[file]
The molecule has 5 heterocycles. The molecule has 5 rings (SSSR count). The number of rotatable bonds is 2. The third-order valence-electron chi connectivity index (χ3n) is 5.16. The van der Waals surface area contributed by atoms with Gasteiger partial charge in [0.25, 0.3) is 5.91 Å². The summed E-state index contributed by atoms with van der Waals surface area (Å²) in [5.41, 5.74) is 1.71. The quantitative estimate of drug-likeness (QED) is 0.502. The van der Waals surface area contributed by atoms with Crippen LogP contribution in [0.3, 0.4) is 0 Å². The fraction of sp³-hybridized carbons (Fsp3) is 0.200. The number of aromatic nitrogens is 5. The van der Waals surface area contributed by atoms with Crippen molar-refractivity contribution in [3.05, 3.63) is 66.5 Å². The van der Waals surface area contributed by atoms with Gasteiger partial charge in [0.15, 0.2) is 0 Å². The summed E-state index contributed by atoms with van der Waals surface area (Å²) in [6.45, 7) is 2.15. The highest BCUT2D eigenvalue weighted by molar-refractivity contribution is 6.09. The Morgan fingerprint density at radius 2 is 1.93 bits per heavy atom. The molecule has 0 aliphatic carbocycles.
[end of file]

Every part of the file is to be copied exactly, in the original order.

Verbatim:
The molecule has 5 heterocycles. The molecule has 5 rings (SSSR count). The number of rotatable bonds is 2. The third-order valence-electron chi connectivity index (χ3n) is 5.16. The van der Waals surface area contributed by atoms with Gasteiger partial charge in [0.25, 0.3) is 5.91 Å². The summed E-state index contributed by atoms with van der Waals surface area (Å²) in [5.41, 5.74) is 1.71. The quantitative estimate of drug-likeness (QED) is 0.502. The van der Waals surface area contributed by atoms with Crippen LogP contribution in [0.3, 0.4) is 0 Å². The fraction of sp³-hybridized carbons (Fsp3) is 0.200. The number of aromatic nitrogens is 5. The van der Waals surface area contributed by atoms with Crippen molar-refractivity contribution in [3.05, 3.63) is 66.5 Å². The van der Waals surface area contributed by atoms with Gasteiger partial charge in [0.15, 0.2) is 0 Å². The summed E-state index contributed by atoms with van der Waals surface area (Å²) in [6.45, 7) is 2.15. The highest BCUT2D eigenvalue weighted by molar-refractivity contribution is 6.09. The Morgan fingerprint density at radius 2 is 1.93 bits per heavy atom. The molecule has 0 aliphatic carbocycles.